Saturday, 8 August 2015

Nailing that Novel by Annie Try

I am really excited to have finished my latest novel - well, by 'finished' I mean that I have completed draft 8 or 9 and am about to knock the first three chapters into an even trimmer shape to send them off to a publisher.

     But how do I know when or if I've finished?  My artistic mother had the same problem with her paintings.  Sometimes we would encourage her to stop daubing on more colour, anxious that she should avoid obvious areas of repainted landscape or clumsily altered shapes of her still-life compositions.

    I am a poor finisher; of everything really.  Have a look through my huge kitchen cupboard one day (no don't, you might never come out alive!)  There you will find half-knitted baby clothes intended for grandchildren now in their late teens, an unfinished dress worked on for a long-gone graduation ceremony and somewhere in there is a barely-started patchwork quilt.  Then, not in the same cupboard (obviously), consider my downstairs cloakroom.  Adorned with old music as wallpaper, beautiful cream tiling and a new floor, it has undergone a transformation during the last year.  I am pleased with it until I realise that it was practically completed 9 months ago but is still waiting for me to paint the shabby woodwork.

    Praying about my shortcomings, I became convicted that this year would be a year of finishing all four of my works-in-progress.  There is little help for me in this task - books on writers' block tend to focus on getting going, not stopping.  They bear no guidance on why procrastination rears its ugly slothfulness right near the last chapter or the probably final edit.  Or, even worse, why after the most stringent editing there is that overwhelming feeling that it just needs a touch more tweaking.

    So, with little weaponry apart from teeth-gritting, I started by forcing myself to stop.  The YA novel I had been trying to polish was becoming worse, not better.  I re-named it 'The Crazy Dance of Emma J' and wrote a letter to my chosen publisher in the vague hope she might choose me.  The synopsis had to be rewritten to suit the most recent final chapter (ending number 4?)   I openly declared it finished and hid it from members of my ACW Writing Group (lovely though they are, I needed no distracting suggestions, just a determination to make it through to the finish line).  When the publisher asked me to send more, I even managed to scan through it only once before printing a copy and rushing it to the post.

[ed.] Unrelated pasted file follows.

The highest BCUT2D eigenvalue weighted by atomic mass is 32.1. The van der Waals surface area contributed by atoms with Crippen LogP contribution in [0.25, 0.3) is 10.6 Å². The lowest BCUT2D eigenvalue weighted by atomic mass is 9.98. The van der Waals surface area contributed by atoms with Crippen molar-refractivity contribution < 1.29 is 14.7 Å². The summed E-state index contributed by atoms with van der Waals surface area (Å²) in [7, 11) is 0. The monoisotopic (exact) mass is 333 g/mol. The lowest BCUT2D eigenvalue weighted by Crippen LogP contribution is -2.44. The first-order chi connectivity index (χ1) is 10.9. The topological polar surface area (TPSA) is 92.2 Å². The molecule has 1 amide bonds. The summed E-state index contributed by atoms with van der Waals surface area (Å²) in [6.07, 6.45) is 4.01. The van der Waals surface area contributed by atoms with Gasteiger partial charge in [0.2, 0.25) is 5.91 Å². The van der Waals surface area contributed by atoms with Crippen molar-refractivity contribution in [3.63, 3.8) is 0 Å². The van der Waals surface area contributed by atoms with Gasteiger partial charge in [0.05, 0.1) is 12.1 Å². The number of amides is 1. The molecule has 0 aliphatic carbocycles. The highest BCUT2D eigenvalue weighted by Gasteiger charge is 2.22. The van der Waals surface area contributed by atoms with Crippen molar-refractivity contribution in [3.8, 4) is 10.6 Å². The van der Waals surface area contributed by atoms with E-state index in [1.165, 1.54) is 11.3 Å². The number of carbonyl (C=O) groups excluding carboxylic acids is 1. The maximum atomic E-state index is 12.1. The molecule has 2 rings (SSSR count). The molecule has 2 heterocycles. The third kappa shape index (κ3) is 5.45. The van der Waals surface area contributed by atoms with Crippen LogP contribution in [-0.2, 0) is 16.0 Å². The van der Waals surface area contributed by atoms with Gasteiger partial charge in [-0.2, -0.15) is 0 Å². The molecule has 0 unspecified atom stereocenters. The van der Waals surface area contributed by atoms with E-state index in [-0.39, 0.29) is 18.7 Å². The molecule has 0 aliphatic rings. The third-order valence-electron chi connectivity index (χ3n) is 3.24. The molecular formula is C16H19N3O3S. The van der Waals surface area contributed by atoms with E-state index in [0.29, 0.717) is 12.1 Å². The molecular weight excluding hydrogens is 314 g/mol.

I didn't wait for the outcome of this courageous act, but immediately turned to the next novel in line.  This one has been edited about fourteen times but one chapter needs enhancing with words from an authentic but obscure African language.  A quick fifteenth edit was sufficient to help me realise this was all it lacked.  Normally a few weeks of trying to find a resource for the language would follow - with no writing - but this time I simply . . . set it to one side!

   On with novel 3, 'Trying to Fly'.  This was getting to be fun!  It's the one I've mentioned at the top of today's blog and at last I am enjoying finishing.

   So we are into August - 8 months into the 'Finishing Year'.  Two books ready to go, a third needing an obscure language supplier and the fourth . . .well, six chapters in and I don't know where I am going.  I am literally losing the plot!  Do I really think I can write?  Maybe I could finish the baby jumper instead, clear out that cupboard, renew my interest in patchwork or perhaps paint the woodwork?

   No, if God wants me to complete this amount of writing in a year, I figure there's a reason, so it's time to restore my finalising resolution and press on with it.

Philippians 3:14

Annie Try is the pen-name of Angela Hobday, a clinical psychologist and writer.  Her first published books were written with a colleague for professionals who wanted to know how to work therapeutically with children.  As this post indicates, she now writes YA and Adult novels when not working with children or spending time with her families (regular and church).


  1. I love this. It is so easy to start things but so difficult to continue. You need to write a book called How to Finish your Nivel

    1. Good idea - but not until I've finished these! You seem to have no problem with your second book out already - most impressive.

  2. Replies
    1. Yes, but fulfilling. I will probably not fit in Nanowrimo this year. I will be furiously writing and rewriting the YA one.

  3. You are not the only one, Annie. I have corners full of unfinished or barely started tapestries and embroideries, never used art materials, ice skates that don't fit me any more. I call it the 'had-a-bashery department'. And I'm stalled halfway through a memoir.

  4. This is a great post - so encouraging. Like with your book that just needs a bit of language I often think a project needs more than it does and so I avoid because it is just too much work to focus on and yet that joy of completing and letting it go - you have inspired me Annie :)